Home Sports Alex Rodriguez: a hero or zero?

Alex Rodriguez: a hero or zero?

by Matthew Shanahan September 24, 2013
Alex Rodriguez: a hero or zero?
Flickr (MissouriStateArchives)

Flickr – MissouriStateArchives

Baseball: it’s the dirt that flies off your hand when you slide into second base. It’s the crack of the bat, seeing the ball fly in the air as it carries away over the fence for a game-winning home run. Baseball is the sound the catcher’s glove makes when you hear the umpire yell “Strike three, you’re out!”

Baseball has been referred to as America’s pastime since it became prominent in the United States in the later half of the 1800s. Although baseball is still considered an American pastime, one can argue that football is now America’s biggest sport. The reason for this is debatable. One prominent reason is the use of steroids in Major League Baseball.

Steroids began becoming an issue after former baseball All-Star Jose Canseco released his book titled Juiced in 2005. According to ESPN.com, Canseco claims that more than 85 per cent of baseball players used steroids when he played. Many baseball players have been the constant target of steroid allegations throughout the past decade. Beginning with Mark McGwire and Barry Bonds, and now New York Yankees third baseman Alex Rodriguez.

“It taints the game,” said Howard Schwartz, head coach of the Concordia baseball team. “I’m embarrassed to be a fan of the game, all the cheating and lying that’s gone on it really disturbed me.”

Many players have been suspended for using steroids, but Rodriguez is the one who takes the spotlight today with the recent Biogenesis scandal that saw him awarded a 211-game suspension, although he is currently still playing while appealing the suspension.

“I don’t think he deserves to appeal, especially with what he’s done to the fans and everybody, and all the lying,” said Alex Kechayan, one of the veteran pitchers for the Concordia baseball team.

However this was not the sentiment shared by all Concordia players.

“With any appeal you should be playing, it’s just part of the policy and you can’t go against it,” said rookie Dan Connerty who also added that there should be a limit to the appeal process. “I think he should be able to play during the regular season, but not in the playoffs.”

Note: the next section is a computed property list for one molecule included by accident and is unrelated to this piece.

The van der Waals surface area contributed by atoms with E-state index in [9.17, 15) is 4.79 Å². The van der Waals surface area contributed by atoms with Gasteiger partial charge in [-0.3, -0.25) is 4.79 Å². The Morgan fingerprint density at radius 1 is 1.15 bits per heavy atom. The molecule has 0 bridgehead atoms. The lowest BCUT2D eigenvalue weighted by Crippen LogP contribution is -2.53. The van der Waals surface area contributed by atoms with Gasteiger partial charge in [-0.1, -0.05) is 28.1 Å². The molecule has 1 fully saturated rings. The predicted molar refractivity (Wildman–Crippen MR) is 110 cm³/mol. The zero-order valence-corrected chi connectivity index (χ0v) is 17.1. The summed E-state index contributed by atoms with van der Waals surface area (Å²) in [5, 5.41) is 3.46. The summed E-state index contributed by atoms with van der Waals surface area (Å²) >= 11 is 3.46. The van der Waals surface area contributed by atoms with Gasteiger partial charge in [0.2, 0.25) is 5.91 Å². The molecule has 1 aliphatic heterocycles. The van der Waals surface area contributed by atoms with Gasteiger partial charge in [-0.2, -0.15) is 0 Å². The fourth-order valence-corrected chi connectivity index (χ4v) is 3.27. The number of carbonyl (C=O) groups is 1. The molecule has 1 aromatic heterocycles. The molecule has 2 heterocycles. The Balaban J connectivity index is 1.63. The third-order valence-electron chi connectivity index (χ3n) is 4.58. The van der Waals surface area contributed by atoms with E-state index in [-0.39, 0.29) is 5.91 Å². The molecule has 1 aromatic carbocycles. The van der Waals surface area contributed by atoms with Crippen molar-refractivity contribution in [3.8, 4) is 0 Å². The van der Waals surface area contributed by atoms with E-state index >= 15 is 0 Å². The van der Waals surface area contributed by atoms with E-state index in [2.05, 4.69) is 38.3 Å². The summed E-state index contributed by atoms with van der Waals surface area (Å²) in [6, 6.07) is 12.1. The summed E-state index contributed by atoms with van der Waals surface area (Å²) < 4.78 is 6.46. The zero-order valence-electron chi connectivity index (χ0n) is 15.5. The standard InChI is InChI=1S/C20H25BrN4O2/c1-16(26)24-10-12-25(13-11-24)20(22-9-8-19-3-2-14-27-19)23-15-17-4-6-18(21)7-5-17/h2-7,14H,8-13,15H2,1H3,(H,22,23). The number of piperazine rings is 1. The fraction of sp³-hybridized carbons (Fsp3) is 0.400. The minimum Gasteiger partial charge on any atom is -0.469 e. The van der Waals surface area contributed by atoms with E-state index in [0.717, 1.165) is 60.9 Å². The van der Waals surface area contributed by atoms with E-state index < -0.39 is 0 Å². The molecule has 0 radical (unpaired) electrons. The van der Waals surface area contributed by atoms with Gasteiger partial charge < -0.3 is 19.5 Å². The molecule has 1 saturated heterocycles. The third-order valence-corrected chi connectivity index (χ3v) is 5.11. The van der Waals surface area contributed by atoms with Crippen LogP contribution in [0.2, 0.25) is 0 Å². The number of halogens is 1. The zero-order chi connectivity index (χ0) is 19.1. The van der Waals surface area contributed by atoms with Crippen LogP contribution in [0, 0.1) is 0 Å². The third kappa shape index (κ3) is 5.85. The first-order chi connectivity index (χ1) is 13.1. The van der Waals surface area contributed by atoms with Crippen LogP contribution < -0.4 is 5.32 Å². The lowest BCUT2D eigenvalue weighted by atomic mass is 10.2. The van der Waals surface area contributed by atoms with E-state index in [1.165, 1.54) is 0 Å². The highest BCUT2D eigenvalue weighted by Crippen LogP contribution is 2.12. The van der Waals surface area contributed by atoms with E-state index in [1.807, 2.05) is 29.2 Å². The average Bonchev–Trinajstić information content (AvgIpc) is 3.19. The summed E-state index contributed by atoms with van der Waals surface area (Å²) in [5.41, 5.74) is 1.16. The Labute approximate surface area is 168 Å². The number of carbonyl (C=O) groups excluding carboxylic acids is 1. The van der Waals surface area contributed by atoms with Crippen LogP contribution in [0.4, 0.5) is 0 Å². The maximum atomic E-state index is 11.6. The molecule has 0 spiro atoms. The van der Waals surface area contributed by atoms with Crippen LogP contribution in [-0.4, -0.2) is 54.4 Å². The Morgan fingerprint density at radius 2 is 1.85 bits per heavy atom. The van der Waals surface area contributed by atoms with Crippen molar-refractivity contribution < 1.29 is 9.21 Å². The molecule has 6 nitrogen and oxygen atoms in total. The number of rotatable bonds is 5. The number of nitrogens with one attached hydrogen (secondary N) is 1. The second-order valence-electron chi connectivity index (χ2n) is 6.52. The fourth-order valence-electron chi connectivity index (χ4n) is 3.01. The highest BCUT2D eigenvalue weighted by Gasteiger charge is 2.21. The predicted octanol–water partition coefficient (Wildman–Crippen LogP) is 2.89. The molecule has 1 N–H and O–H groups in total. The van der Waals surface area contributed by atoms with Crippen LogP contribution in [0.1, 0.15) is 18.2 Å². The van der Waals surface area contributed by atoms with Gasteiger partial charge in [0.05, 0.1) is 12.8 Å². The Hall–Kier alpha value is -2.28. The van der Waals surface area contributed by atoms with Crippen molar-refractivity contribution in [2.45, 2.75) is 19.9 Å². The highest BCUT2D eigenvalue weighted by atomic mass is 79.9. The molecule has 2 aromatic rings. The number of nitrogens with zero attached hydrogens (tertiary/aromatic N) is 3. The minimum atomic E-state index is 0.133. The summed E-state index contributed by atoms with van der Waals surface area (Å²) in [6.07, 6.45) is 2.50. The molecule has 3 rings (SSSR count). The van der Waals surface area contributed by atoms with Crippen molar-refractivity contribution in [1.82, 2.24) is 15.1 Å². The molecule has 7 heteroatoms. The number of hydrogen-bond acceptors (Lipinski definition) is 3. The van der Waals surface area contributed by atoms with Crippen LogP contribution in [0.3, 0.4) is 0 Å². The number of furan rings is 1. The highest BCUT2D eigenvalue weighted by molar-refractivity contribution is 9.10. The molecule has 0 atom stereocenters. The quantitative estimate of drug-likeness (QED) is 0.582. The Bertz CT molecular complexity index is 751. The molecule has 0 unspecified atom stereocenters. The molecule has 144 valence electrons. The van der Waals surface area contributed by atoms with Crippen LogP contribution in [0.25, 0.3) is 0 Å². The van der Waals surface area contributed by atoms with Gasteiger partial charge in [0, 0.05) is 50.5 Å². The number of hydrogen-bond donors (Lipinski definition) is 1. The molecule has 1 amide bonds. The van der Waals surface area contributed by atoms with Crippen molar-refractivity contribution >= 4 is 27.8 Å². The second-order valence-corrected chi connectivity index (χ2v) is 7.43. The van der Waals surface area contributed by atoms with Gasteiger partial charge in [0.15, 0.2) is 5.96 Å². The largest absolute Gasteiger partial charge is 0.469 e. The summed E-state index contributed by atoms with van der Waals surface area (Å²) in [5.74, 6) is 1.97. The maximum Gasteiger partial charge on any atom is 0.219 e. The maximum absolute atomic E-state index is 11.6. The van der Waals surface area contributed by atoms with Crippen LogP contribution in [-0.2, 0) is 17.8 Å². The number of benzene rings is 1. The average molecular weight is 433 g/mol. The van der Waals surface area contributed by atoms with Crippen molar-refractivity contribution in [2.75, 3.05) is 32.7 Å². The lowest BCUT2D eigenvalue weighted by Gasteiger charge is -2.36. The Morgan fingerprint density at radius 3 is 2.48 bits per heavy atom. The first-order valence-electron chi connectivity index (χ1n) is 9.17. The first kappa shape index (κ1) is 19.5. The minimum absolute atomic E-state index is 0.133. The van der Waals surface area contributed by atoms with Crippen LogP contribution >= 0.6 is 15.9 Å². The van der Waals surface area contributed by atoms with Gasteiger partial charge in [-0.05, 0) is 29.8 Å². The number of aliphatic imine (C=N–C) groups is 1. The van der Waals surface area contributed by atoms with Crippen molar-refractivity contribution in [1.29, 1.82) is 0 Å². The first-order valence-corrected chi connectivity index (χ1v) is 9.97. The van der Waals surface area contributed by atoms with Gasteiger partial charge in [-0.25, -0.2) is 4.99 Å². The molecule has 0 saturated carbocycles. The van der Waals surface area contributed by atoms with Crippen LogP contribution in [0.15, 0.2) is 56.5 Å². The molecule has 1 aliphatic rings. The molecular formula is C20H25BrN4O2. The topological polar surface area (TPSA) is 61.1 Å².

One thing that most of the ball players agreed upon was the current MLB policy on steroids.

“Yes it is [tough enough] but personally, I would make it two strikes and you’re gone for life instead of three strikes,” said Concordia second baseman Andrew St-Denis.

Assistant coach Mark Nadler shared a similar opinion. “I think it’s going in the right direction, they’re cleaning it up,” he said.

While the majority of the Concordia baseball team appear to be satisfied with the current MLB drug policy, none of the players shared any sympathy towards Rodriguez.

“He’s a really good ball player but cheating helps you out and I’m not very fond of the guy,” said Kechayan, although he doesn’t believe it to have a major impact. “He always chokes in the playoffs so he’s not really a team player.”

“I’ve never really had a good opinion of A-Rod, then when I found out he did steroids the first time, I did not like him from that point on,” St-Denis added.

“You see him hitting home runs and being at the top of the league and kids want to emulate that,” said St-Denis of how the use of steroids is affect young baseball players. “People see him as a good role model in that respect but the truth is, he’s not.”

All of these players agreed that steroids need to be taken out of the game with no exception and coaches and parents need to inform young players of the dangers of steroids and the repercussions that will follow.

“Not only [will] your reputation [be ruined], but also health problems [might come up],” said Connerty.

Related Articles